Industry Outlook 2021-2023: Electronics

The Thai electronics industry is forecast to return to healthy rates of growth over the three years from 2021 to 2023 thanks to a number of different developments on the technology front.

The Thai electronics industry is forecast to return to healthy rates of growth over the three years from 2021 to 2023 thanks to a number of different developments on the technology front. In particular, demand for electronics parts will be boosted by the development and rollout of 5G technology and the need for equipment that supports this, and by the increasing market penetration of smart cars, which will in turn encourage a greater uptake of hyperconnected internet of things (IoT) applications. These changes to the commercial landscape will then drive stronger demand for integrated circuits (ICs) and hard disk drives (HDDs), especially for the large-capacity HDDs that are used in data center and cloud computing applications, where demand for big data applications is growing rapidly. In terms of consumer demand, the COVID-19 pandemic has also helped to precipitate a sudden explosion in working from home and distance learning that has then translated into stronger sales of PCs, notebooks, tablets and smartphones. Meanwhile, the shortage of ICs that was weighing on the industry (especially for use in auto assembly) should begin to dissipate in 2Q21, because production capacity has now risen on greater investment expansions from technology-leaders.


The Thai electronics industry has been the beneficiary of official support going back to 1972, when the government began to attract foreign capital inflows through the implementation of a range of tax and non-tax investment promotion strategies administered by the Board of Investment (BOI). Between 1972 and 1992, the government promoted the electronics industry as a growing contributor to the export sector, and partly thanks to government policy, foreign investors came to the country in greater numbers to set up production facilities for the manufacture of integrated circuits (ICs), printed circuit boards (PCBs), hard disk drives (HDDs), floppy disks, electric motors, and electric wires and cabling. Thailand was an attractive investment target for overseas players thanks to the country’s relatively low labor costs at that time, though its appeal as an investment target was also helped by the 1987 Plaza Accord[1], which led to a rise in the value of the yen and in the wake of this, many Japanese manufacturers relocated production facilities overseas, including to Thailand. By exploiting its low manufacturing costs, its geographical location at the center of the region, and following the establishment of the ASEAN Free Trade Area (AFTA) in 2004, the increase in the economic potential of the ASEAN zone, Thailand has been able to continue to attract international manufacturers, especially Japanese, Taiwanese and US corporations, and over time, these have steadily increased investment in the production facilities that they operate in Thailand.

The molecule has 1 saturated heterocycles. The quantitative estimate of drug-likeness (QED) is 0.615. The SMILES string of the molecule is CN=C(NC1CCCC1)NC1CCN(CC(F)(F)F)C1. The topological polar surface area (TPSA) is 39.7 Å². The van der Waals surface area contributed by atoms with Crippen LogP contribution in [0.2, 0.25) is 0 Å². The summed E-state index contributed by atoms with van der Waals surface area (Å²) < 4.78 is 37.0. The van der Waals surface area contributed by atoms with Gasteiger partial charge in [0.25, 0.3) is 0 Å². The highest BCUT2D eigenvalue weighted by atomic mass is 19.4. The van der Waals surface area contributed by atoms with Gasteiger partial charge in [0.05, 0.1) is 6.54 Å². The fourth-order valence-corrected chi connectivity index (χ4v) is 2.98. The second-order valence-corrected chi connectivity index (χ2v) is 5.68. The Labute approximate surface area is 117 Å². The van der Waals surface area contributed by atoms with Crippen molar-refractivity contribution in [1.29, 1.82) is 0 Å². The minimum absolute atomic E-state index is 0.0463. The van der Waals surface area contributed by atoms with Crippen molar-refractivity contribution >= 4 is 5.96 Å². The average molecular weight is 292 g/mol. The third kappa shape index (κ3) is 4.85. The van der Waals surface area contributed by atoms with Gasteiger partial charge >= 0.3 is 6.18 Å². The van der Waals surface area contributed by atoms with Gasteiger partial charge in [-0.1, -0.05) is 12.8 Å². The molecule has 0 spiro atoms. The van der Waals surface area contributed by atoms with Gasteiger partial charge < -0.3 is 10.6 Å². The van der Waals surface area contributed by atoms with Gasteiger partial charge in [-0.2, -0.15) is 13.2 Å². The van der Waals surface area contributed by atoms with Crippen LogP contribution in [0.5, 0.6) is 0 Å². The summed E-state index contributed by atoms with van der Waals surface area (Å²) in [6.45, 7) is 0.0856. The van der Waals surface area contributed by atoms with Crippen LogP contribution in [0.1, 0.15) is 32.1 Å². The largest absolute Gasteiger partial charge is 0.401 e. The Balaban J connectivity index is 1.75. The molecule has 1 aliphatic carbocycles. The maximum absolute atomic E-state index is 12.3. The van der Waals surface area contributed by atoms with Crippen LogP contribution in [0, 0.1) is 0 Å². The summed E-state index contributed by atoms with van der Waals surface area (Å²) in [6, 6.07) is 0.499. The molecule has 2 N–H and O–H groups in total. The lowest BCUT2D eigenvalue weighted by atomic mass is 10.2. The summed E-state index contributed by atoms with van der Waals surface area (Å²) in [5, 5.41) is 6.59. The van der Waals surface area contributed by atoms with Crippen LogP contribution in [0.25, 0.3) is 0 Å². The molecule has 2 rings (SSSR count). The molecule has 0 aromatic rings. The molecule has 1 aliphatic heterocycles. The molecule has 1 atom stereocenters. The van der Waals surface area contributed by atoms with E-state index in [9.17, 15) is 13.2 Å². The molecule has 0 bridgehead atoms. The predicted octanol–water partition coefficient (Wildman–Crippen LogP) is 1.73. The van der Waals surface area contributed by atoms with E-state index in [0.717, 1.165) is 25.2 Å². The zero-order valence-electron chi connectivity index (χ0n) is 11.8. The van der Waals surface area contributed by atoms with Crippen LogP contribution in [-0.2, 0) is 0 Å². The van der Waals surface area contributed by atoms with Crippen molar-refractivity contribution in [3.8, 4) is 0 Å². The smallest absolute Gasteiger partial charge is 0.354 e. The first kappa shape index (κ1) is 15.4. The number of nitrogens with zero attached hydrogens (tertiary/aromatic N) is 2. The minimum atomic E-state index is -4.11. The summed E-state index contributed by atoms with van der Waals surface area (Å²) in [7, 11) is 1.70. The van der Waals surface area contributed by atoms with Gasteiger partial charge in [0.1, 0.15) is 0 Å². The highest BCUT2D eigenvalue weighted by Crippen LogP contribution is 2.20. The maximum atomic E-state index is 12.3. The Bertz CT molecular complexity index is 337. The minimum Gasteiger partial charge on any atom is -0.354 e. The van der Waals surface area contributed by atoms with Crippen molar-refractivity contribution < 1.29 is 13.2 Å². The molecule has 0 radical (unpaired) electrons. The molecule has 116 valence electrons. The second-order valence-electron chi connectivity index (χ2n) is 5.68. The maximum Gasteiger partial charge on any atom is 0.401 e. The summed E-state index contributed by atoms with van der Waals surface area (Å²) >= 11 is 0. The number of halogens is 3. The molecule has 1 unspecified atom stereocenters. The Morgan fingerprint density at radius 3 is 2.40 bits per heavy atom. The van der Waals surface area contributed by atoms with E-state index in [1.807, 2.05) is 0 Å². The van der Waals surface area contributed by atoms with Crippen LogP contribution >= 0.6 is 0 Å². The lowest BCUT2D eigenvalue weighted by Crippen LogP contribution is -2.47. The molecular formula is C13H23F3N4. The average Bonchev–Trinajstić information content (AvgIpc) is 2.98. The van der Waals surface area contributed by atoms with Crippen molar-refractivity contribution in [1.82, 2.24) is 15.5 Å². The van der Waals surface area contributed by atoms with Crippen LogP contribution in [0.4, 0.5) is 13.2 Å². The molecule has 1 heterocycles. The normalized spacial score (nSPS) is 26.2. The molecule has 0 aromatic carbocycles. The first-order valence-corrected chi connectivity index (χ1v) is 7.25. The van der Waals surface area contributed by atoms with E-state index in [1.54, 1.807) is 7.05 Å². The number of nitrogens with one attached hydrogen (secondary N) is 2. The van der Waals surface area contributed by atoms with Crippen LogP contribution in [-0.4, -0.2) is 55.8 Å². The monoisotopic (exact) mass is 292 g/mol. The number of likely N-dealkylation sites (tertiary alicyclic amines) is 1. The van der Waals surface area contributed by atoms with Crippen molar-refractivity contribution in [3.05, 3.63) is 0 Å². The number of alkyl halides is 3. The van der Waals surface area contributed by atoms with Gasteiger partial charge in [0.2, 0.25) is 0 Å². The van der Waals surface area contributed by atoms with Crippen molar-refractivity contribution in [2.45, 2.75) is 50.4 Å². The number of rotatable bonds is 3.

However, the global electronics industry is marked by a constant whirl of technological change that perpetually disrupts the sector. This creates a challenging business environment and within the Thai electronics sector, it is only the major international corporations or Thai players that have formed joint-ventures with these that are able to compete successfully on the global stage. This then leaves most Thai operations to find a place for themselves as subcontractors manufacturing and assembling on order for the major players. But unfortunately, the result of this is that Thai labor remains relatively unskilled and Thai players are largely unable to add value by developing their own products, which is especially the case with regard to the production of ICs, PCBs, diodes and transistors. In addition, recent changes in the market for digital products mean that the product categories that have in the past been notably successful for Thailand are now losing their importance relative to other goods that are taking a more prominent place in global supply chains, including solid state drives (SSDs)[2] and some types of ICs and PCBs used in notebooks, smartphones and electronic gadgets. The domestic electronics industry is also being adversely affected by its only slow development of supporting technology and by rising labor costs, and the outcome of this is that overheads are rising, making the industry increasingly uncompetitive relative to producers in neighboring countries, such as China, Vietnam and Malaysia.